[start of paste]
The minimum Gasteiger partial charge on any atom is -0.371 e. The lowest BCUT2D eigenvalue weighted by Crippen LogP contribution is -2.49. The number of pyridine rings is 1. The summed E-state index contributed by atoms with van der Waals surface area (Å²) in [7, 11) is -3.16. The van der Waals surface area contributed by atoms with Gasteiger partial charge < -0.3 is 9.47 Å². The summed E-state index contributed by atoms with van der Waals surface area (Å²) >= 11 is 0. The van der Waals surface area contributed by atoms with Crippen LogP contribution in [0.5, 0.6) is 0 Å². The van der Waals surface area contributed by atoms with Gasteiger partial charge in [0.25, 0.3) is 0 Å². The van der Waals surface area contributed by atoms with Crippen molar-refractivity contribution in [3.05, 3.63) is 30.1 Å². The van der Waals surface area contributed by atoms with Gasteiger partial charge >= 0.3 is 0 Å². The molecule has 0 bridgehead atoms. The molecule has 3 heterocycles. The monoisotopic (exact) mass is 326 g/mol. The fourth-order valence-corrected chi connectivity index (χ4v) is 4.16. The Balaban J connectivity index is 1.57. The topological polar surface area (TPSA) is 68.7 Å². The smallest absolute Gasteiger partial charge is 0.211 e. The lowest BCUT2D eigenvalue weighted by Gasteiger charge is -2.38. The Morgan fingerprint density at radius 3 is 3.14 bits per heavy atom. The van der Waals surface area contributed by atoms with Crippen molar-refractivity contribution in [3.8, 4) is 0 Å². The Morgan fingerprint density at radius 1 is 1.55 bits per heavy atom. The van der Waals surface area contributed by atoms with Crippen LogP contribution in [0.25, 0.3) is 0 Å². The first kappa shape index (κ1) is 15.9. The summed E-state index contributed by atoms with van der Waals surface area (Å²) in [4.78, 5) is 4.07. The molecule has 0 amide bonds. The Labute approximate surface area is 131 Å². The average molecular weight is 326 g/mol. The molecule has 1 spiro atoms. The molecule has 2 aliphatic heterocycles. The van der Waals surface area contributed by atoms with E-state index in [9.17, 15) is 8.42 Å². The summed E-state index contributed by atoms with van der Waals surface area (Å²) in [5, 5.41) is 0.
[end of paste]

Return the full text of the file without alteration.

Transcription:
The minimum Gasteiger partial charge on any atom is -0.371 e. The lowest BCUT2D eigenvalue weighted by Crippen LogP contribution is -2.49. The number of pyridine rings is 1. The summed E-state index contributed by atoms with van der Waals surface area (Å²) in [7, 11) is -3.16. The van der Waals surface area contributed by atoms with Gasteiger partial charge < -0.3 is 9.47 Å². The summed E-state index contributed by atoms with van der Waals surface area (Å²) >= 11 is 0. The van der Waals surface area contributed by atoms with Crippen LogP contribution in [0.5, 0.6) is 0 Å². The van der Waals surface area contributed by atoms with Gasteiger partial charge in [0.25, 0.3) is 0 Å². The van der Waals surface area contributed by atoms with Crippen molar-refractivity contribution in [3.05, 3.63) is 30.1 Å². The van der Waals surface area contributed by atoms with Gasteiger partial charge >= 0.3 is 0 Å². The molecule has 0 bridgehead atoms. The molecule has 3 heterocycles. The monoisotopic (exact) mass is 326 g/mol. The fourth-order valence-corrected chi connectivity index (χ4v) is 4.16. The Balaban J connectivity index is 1.57. The topological polar surface area (TPSA) is 68.7 Å². The smallest absolute Gasteiger partial charge is 0.211 e. The lowest BCUT2D eigenvalue weighted by Gasteiger charge is -2.38. The Morgan fingerprint density at radius 3 is 3.14 bits per heavy atom. The van der Waals surface area contributed by atoms with Crippen molar-refractivity contribution in [3.8, 4) is 0 Å². The Morgan fingerprint density at radius 1 is 1.55 bits per heavy atom. The van der Waals surface area contributed by atoms with Crippen LogP contribution in [0.25, 0.3) is 0 Å². The first kappa shape index (κ1) is 15.9. The summed E-state index contributed by atoms with van der Waals surface area (Å²) in [4.78, 5) is 4.07. The molecule has 0 amide bonds. The Labute approximate surface area is 131 Å². The average molecular weight is 326 g/mol. The molecule has 1 spiro atoms. The molecule has 2 aliphatic heterocycles. The van der Waals surface area contributed by atoms with E-state index in [9.17, 15) is 8.42 Å². The summed E-state index contributed by atoms with van der Waals surface area (Å²) in [5, 5.41) is 0.